Having a baby is no joke. It changes your life completely, and a baby comes with more than just a few adjustments. For a young mother, having a baby also comes with an impact on her career. While the mandatory six month maternity leave rule is a blessing for Indian women working outside the home, it is also a significant break for them. Going back to work after maternity leave is more complicated than it sounds. Not only do you have to manage a delicate situation at home, you also have to catch up with months of changes at work.
We spoke to four moms about how they coped with the emotions, stress, and panic of it all. These young, ambitious career-driven women who are also mothers tapped into their personal lives to give us a realistic picture of what it’s like for women to go back to work after a long break and a baby.
What motivated them to go back to work?
When asked if she ever thought of quitting her job, Chiki Sarkar, the co-founder of publishing house Juggernaut and mother to a two-year-old boy, told us, “Work is an essential part of me, as essential as being a mom. It’s not either/or. Of course, life was going to get tricky, but tell me, who doesn’t have a hard time at some point in their lives?”
However, the hard times can trickle down to the workplace more than one would like. Often, careers get temporarily sidelined, especially during and after a long break.
Ruchika Sharma, a communications professional, tells us, “You have access to all the opportunities but, when you are a new mother, you can’t leverage all of them. For example, there was a conference a few months ago in London but I couldn’t go because my baby was only three months old. But my company has assured me that next year, around the same time, a similar opportunity will be offered to me.”
It’s easy to let go of a career that seems to have stalled, however temporarily. The temptation to not go back to work and stay at home with the child is strong for a lot of women, but it may not be right for the mother or the child.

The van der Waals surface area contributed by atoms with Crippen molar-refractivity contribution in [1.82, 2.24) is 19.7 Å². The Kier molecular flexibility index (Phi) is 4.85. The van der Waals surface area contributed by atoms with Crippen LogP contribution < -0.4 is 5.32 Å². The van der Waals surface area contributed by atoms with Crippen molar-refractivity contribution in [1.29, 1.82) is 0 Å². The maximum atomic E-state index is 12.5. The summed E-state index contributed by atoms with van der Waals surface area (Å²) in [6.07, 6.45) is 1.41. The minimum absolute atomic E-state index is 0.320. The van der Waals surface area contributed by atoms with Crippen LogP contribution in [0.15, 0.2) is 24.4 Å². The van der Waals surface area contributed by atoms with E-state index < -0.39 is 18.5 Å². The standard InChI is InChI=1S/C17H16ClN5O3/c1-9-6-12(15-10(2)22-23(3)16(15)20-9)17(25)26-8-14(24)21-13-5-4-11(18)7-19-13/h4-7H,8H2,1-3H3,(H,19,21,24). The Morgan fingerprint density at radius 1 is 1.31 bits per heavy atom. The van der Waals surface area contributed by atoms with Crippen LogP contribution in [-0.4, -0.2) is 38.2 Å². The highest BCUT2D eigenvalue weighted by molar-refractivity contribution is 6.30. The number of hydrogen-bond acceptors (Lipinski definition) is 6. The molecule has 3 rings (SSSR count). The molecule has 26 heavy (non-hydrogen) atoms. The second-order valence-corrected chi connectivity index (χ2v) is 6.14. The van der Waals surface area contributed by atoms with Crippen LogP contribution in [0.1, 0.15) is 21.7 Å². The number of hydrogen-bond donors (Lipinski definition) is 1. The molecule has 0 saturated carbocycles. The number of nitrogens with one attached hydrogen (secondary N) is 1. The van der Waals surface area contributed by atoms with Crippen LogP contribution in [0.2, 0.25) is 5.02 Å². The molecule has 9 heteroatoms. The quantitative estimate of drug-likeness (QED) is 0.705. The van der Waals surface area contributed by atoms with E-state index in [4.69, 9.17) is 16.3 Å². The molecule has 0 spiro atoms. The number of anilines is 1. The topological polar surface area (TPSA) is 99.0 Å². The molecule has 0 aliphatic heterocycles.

As Divya Vaidyanathan, a former journalist and now a public health professional, tells us, “I wanted to quit my job and sit at home because my child had gotten into a routine that I certainly did not want to disturb. But I realised that, just as there is no ‘perfect’ time to have a child, there isn’t one to go back to work either…I feel that quitting soon after motherhood is a natural instinct, but it’s also important to remember that once you are financially independent, there are many other factors that play a role in whatever decision you take. I also feel that children of working mothers are more confident and naturally less dependent. Your kids value you and your time more and vice versa.”
Scientific research backs this up. According to a study led by Harvard Business School professor Kathleen McGinn, daughters of employed mothers were 1.21 times more likely to be employed and 1.29 times more likely to have senior, supervisory roles. There is also good news for sons raised by employed mothers.
“Sons of employed moms also tend to choose wives who are employed, and they have more egalitarian gender attitudes about women and men in the workplace as well,” Professor McGinn says. The study also says that sons of employed mothers are more likely to take on domestic chores and care for family members.